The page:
What's the best way to get your man in the mood? You won't find the answer in the Victoria's Secret catalog.
Sure, sheer lingerie and scantily clad models will do on most days. But there are a lot of sweeter, PG-rated, and not so obvious turn-ons that also work, especially if you are in a relationship that has a future beyond that first night together.
By Lesley Dormen
This season, Meredith Vieira is grateful for the right job at the right
time, her fabulous kids, her mom's Thanksgiving legacy; and even the tough
times that strengthened her marriage.
"Sit here," Meredith Vieira says in that delicious butter-pecan
scoop of a voice (serious shot through with sexy, the A student who's still up
for mischief). She offers me one of two small, straight-backed chairs in her
cluttered dressing room/office, pulls up the other — ignoring...
As a younger man, Richard, a professor at the University of Virginia in Charlottesville who asked that his full name not be used, went for the sexy, racy look with lots of skin. Now 40, he and his wife recently celebrated their 10th anniversary. His tastes have matured, mellowed.
“We have children, so there isn't a lot of turning on,” Richard jokes. “Actually, my turn-ons are a lot more pedestrian these days. Just getting to spend time alone together is a turn-on.”
Richard and his wife try to have a date night every week: dinner and a movie and holding hands.
“It's the intimacy, period,” Richard says. “Cuddling has become more precious.”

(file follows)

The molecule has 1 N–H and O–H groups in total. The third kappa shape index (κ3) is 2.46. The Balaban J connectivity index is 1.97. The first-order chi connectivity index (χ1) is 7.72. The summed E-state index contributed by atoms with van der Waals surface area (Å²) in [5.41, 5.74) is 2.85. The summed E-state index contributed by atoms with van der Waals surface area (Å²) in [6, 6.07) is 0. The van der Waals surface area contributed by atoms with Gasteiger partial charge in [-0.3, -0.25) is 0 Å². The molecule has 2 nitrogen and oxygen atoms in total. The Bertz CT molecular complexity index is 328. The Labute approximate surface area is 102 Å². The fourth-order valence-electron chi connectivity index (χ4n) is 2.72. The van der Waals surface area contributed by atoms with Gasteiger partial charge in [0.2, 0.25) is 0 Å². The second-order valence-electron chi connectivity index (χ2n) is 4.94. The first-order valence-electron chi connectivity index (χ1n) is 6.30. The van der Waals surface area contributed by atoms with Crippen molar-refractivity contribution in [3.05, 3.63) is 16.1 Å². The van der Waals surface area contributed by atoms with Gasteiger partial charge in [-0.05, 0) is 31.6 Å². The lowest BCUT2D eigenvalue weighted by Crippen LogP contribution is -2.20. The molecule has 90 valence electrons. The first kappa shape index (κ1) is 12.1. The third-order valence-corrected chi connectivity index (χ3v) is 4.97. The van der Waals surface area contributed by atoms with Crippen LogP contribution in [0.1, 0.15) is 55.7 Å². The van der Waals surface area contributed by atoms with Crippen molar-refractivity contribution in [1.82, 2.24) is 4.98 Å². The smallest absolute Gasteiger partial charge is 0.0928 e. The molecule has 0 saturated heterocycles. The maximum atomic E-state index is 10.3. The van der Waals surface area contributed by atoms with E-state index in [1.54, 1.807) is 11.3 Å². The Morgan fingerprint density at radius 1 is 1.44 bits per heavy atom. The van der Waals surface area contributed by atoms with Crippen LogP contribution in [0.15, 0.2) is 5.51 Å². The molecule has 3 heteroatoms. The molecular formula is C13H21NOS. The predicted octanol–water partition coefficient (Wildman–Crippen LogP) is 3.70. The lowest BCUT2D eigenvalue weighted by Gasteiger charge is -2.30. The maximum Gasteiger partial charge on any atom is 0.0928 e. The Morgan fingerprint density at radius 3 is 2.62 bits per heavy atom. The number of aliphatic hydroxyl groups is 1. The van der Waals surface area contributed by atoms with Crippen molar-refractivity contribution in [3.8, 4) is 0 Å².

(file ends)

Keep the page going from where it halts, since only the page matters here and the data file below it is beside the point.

After a moment's prodding, an admission: “I am into shoes, high heels. But it's a minor turn-on. I don't put them on. Let's just be clear about that.”
Minus the shoes, John Horner, 53, finds himself turned on in much the same way. Married for 25 years, the Richmond, Va., drafter puts emotional closeness and intimacy far above the sexual.
“Early on, it was the physicality, the clothes, that turned me on," Horner says. "Now, just sitting near my wife while we read is a turn-on. There's an emotional depth there.”
Neither man's wants are unusual.
“Men want more affection as they get older,” says Irvine, Calif.-based sex therapist Stephanie Buehler, PhD. “When they're younger, they can dispense with that and get right down to it. But especially in their 40s, 50s, 60s, things don't happen as automatically. They need more time warming up.”
What will warm your guy up? Whatever it is, don't expect him to tell you, Buehler says.
“Men rarely ask for what they want,” she says. “A lot of men don't like asking for small signs of affection, but they like getting them.”
She says her husband is a perfect example. He likes to be hugged firm and close. Easy enough. The only problem was he never said anything about that until recently.
“These things are easy to fulfill, but a man has to ask,” Buehler says.
And if he doesn't ask? Buehler advises making the first move.
“Ask him to kiss you, or just go up to him and give him a real kiss, not a peck. Taking the initiative is a turn-on.”
Not all men are too shy to say what they want. Jeffrey Kelly, a bartender and student in Portland, Ore., is up front about what turns him on.
“I like being able to be gentlemanly,” says Kelly, 26. “I like opening doors for a woman, paying for dinner, being romantic in an old-school sense. Everyone is so independent these days, and that's awesome, but sometimes I don't want to go Dutch. It's as much for me as it is for her.”